Emergencies Rooms should be just that: EMERGENCY rooms. Visited only in times of dire need. This is crucial to limit the influx of patients attending the ED for small mishaps that can be managed at home or the workplace with a little bit of insight. You can’t predict when an emergency will occur, but you CAN be prepared to deal with it. Below we list the common not-emergencies that you dont need to attend the hospital for. You can thank us later for saving you money and time!


Nosebleeds are a common occurrence, but can be frightening, especially in persons with underlying medical problems, or people who experience sudden, severe bleeds. The first step is to NOT PANIC. Take a deep breath and try and gauge is the bleed is coming from your nose or your mouth. When you feel the blood trickle in your throat, or out of your nares, sit up as straight as is possible at that time, and tilt your head slightly forward. Firmly pinch the soft part of your nose shut, so that if there is any small blood vessel that is bleeding spontaneously or due to minor trauma, it can be closed by the pressure applied. Keep the pressure on for at least 10 minutes. If you are feeling unwell, ask someone else to do it for you. During this time, also apply an ice pack to your nose and surrounding areas of forehead and cheeks. This will also help seal the blood vessel that might be bleeding.

Rest quietly, breathe through your mouth, and keep applying the pressure. Most nose bleeds will stop within 20 minutes. Once the bleeding has stopped, do not blow your nose for at least 24 hours. If the bleeding keeps occurring intermittently, see your doctor at your earliest convenience.


Kitchens are the commonest places to get a burn, and scalds are the most common type of burn injury, with more than 80% occurring at home due to hot liquids and steam. By all means take steps to avoid a burn, by keeping items such as dish towels, microfiber cloths away from the stove, and trying to be present in the kitchen while cooking. Don’t encourage children to play in the kitchen.

If a family member or yourself experiences a burn in the kitchen, quickly run cold water/tap water over the burn for 10-15 minutes at least. This will prevent the heat from reaching deeper layers of the skin. Alternatively, soak the burnt area in cold (not ice) water. Cover the burn with a clean piece of cloth as soon as you can. If need be, as might be the case with children, tie the cloth or bandage loosely around the burnt area to protect it from friction and exposure. DO NOT apply adhesive bandages, cotton, butter, banana peel, or any other home remedies to a burnt surface. If the burn seems too severe, or signs of infection (redness, swelling, itching, fever, general unwellness) seem to be developing, contact your doctor.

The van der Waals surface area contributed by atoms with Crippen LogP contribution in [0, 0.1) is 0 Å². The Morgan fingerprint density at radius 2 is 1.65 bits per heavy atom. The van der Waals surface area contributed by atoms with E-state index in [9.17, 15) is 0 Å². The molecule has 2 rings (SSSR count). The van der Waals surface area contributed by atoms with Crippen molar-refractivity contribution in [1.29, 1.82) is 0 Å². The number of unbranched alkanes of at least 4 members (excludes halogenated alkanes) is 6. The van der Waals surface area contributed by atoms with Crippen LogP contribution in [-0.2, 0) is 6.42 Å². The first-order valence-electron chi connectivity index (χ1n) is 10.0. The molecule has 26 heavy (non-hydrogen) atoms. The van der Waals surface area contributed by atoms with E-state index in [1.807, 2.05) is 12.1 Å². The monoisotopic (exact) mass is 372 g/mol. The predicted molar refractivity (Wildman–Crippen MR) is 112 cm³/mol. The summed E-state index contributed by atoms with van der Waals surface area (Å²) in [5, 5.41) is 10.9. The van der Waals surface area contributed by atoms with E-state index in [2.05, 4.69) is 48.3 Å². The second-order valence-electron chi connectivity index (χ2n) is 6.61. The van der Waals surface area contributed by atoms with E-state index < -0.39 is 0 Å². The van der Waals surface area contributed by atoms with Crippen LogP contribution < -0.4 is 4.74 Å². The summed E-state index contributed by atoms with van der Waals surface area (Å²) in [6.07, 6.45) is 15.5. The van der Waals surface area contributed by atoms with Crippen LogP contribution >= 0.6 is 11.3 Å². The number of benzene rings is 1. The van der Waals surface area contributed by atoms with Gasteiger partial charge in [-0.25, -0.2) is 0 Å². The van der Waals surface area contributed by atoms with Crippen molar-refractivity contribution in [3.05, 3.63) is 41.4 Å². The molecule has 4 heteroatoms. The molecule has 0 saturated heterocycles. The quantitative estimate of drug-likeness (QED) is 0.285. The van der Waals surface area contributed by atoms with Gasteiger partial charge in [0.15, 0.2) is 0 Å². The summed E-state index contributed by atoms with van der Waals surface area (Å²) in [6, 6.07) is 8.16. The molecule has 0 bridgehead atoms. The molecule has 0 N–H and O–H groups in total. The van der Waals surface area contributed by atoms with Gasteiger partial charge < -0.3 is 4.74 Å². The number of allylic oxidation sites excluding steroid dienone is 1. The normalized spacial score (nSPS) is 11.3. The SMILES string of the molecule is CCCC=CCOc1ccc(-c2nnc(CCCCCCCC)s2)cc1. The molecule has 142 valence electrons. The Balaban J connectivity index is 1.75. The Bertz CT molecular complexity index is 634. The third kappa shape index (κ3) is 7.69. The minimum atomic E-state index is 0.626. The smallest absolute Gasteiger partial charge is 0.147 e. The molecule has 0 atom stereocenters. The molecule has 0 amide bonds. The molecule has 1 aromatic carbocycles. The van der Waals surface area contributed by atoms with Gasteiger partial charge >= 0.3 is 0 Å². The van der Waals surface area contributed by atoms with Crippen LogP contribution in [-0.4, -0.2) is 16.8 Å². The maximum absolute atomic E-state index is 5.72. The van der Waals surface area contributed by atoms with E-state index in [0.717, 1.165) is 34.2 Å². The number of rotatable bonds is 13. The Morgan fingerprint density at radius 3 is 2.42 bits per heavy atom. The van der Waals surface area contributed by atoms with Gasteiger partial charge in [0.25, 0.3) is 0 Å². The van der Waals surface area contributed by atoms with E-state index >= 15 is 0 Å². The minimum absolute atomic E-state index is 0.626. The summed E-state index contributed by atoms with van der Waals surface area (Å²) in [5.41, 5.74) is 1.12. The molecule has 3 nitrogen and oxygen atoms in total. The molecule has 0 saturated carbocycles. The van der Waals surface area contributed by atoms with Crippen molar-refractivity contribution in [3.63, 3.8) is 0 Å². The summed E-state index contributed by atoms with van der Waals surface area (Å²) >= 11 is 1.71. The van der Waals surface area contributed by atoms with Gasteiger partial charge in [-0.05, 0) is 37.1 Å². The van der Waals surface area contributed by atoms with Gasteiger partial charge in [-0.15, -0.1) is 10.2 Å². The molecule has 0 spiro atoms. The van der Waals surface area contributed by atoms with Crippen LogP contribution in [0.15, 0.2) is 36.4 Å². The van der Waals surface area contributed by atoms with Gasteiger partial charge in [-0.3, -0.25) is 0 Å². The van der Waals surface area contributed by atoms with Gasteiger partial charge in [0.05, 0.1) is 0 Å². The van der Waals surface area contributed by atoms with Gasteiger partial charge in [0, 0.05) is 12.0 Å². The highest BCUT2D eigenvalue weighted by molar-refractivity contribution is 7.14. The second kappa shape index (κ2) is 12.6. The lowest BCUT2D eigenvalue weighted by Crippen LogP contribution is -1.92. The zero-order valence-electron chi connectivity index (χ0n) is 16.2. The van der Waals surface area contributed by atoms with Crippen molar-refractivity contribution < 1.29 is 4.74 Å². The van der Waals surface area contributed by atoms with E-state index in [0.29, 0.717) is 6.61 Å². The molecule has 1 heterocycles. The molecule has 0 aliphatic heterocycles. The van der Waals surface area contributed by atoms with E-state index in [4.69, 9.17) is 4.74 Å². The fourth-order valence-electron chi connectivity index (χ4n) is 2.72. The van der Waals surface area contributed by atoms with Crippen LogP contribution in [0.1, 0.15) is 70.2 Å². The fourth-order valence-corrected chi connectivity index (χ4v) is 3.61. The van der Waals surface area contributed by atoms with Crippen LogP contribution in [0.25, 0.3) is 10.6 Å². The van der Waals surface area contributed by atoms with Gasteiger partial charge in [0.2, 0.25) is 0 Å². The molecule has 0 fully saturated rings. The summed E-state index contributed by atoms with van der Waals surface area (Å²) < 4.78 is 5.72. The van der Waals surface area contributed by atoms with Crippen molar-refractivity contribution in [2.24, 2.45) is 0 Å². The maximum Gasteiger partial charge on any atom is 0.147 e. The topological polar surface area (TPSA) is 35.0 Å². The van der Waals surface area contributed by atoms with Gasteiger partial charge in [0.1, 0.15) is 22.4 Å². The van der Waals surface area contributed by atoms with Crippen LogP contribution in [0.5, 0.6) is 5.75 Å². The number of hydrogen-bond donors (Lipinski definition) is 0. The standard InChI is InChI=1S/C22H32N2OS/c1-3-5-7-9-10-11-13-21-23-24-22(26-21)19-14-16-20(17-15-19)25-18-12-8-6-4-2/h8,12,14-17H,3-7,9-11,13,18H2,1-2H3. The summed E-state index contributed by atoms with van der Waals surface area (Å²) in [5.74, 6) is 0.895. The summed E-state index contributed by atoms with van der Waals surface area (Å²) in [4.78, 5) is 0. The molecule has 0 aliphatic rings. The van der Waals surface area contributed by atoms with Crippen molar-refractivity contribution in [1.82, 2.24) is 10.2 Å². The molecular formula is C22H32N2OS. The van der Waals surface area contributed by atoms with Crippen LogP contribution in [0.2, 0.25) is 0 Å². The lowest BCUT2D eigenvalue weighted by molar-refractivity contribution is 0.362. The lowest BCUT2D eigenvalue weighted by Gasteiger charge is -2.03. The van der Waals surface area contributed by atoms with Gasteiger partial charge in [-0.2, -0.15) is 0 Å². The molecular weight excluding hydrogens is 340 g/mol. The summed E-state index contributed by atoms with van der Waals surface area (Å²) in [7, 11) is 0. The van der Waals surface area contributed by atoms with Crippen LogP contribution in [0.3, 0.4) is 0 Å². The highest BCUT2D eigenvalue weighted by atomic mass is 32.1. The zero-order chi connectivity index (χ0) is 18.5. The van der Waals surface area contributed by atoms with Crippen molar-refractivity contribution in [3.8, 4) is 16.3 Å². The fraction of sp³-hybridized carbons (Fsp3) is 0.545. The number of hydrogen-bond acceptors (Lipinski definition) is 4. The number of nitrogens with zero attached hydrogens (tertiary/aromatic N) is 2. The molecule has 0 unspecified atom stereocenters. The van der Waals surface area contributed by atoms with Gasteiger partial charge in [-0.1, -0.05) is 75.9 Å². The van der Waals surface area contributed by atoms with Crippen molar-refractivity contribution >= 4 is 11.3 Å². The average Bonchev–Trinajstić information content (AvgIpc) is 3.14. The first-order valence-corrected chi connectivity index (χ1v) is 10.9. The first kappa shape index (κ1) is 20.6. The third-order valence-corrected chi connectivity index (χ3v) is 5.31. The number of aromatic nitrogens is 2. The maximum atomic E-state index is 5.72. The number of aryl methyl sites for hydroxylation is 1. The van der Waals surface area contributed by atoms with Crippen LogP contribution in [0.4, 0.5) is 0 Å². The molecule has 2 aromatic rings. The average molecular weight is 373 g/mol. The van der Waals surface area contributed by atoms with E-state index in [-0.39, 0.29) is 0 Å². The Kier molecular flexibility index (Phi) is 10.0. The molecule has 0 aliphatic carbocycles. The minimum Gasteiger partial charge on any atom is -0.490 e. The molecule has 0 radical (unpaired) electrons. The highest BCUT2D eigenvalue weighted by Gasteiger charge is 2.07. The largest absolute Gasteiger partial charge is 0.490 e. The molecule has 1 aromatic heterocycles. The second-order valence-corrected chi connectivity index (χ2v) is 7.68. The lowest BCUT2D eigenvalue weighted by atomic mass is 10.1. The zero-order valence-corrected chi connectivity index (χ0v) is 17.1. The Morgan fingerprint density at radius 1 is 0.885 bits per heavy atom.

Within the younger age group, bleeding after falls is a common occurrence, but one to be mindful of. If, after a fall, the arm/hand/leg is very painful to move, and child seems loathe for you to touch it, and pain seems out of proportion to the level of injury, visit an ED to rule out a a fracture. For minor/manageable pain level with a bleeding wound, apply pressure directly to the bleeding area with clean cloth, or gloves if available. Keep the pressure on until bleeding stops, then clean with water and antiseptic, and apply bandage. If the bleeding is too severe, visit your doctor.


Head injury are uncommon but not rare. they may range from a small butt against a hard surface, to those resulting from significant trauma. The first thing to be mindful of is the person’s mental status. Try to engage the person in conversation, and give them something to drink. Most minor head injuries do not cause any significant trauma, but some may result in concussion. A concussion is the result of the brain banging against the skull, which may cause slight swelling. A person with a head injury, specially small children who may not be able to communicate the pain or discomfort, should be monitored for changing mental status, irritability, poor feeding, nausea or vomiting. Headaches are very common after head injury, and may be managed with over the counter pain medications such as paracetamol. If the patient is very unsettled, it is wise to attend the ED.


It is always a good idea to attend the ED, unless you live in an area where you know the snakes are not poisonous, and you are sure of the poison status of the snake. Stay calm; a majority of snakes are non-venomous. Observe the snake carefully; you will be asked to identify it. Move the person away from the scene and keep the wound site stable without moving it above the level of the heart. Remain as still as possible to prevent the venom from spreading. Cover the wound site with a loose, sterile bandage, and remove any shoes and tight jewelry etc from the affected area. DO NOT cut the area, or try to suck the venom out. DO NOT apply ice, or give the person caffeinated drinks. Be aware of the patient’s tetanus status, as they may require a booster.



Dr. Annie

Physician, mom and wife

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